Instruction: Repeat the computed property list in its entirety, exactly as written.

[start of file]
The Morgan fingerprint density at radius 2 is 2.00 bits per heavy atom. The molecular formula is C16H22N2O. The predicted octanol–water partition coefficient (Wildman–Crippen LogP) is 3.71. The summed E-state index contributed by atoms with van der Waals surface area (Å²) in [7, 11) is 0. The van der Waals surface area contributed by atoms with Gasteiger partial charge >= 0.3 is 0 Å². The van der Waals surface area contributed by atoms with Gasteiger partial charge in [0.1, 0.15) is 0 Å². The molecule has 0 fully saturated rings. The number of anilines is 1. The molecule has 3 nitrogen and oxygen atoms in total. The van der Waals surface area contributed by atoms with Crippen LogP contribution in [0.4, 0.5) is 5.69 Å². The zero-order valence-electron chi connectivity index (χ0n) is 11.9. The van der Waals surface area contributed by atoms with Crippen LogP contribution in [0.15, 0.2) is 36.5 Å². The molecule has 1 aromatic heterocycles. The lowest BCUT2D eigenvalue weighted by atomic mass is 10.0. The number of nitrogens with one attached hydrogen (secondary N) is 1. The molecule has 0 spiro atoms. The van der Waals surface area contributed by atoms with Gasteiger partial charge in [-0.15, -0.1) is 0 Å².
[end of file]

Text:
The Morgan fingerprint density at radius 2 is 2.00 bits per heavy atom. The molecular formula is C16H22N2O. The predicted octanol–water partition coefficient (Wildman–Crippen LogP) is 3.71. The summed E-state index contributed by atoms with van der Waals surface area (Å²) in [7, 11) is 0. The van der Waals surface area contributed by atoms with Gasteiger partial charge >= 0.3 is 0 Å². The van der Waals surface area contributed by atoms with Gasteiger partial charge in [0.1, 0.15) is 0 Å². The molecule has 0 fully saturated rings. The number of anilines is 1. The molecule has 3 nitrogen and oxygen atoms in total. The van der Waals surface area contributed by atoms with Crippen LogP contribution in [0.4, 0.5) is 5.69 Å². The zero-order valence-electron chi connectivity index (χ0n) is 11.9. The van der Waals surface area contributed by atoms with Crippen LogP contribution in [0.15, 0.2) is 36.5 Å². The molecule has 1 aromatic heterocycles. The lowest BCUT2D eigenvalue weighted by atomic mass is 10.0. The number of nitrogens with one attached hydrogen (secondary N) is 1. The molecule has 0 spiro atoms. The van der Waals surface area contributed by atoms with Gasteiger partial charge in [-0.15, -0.1) is 0 Å².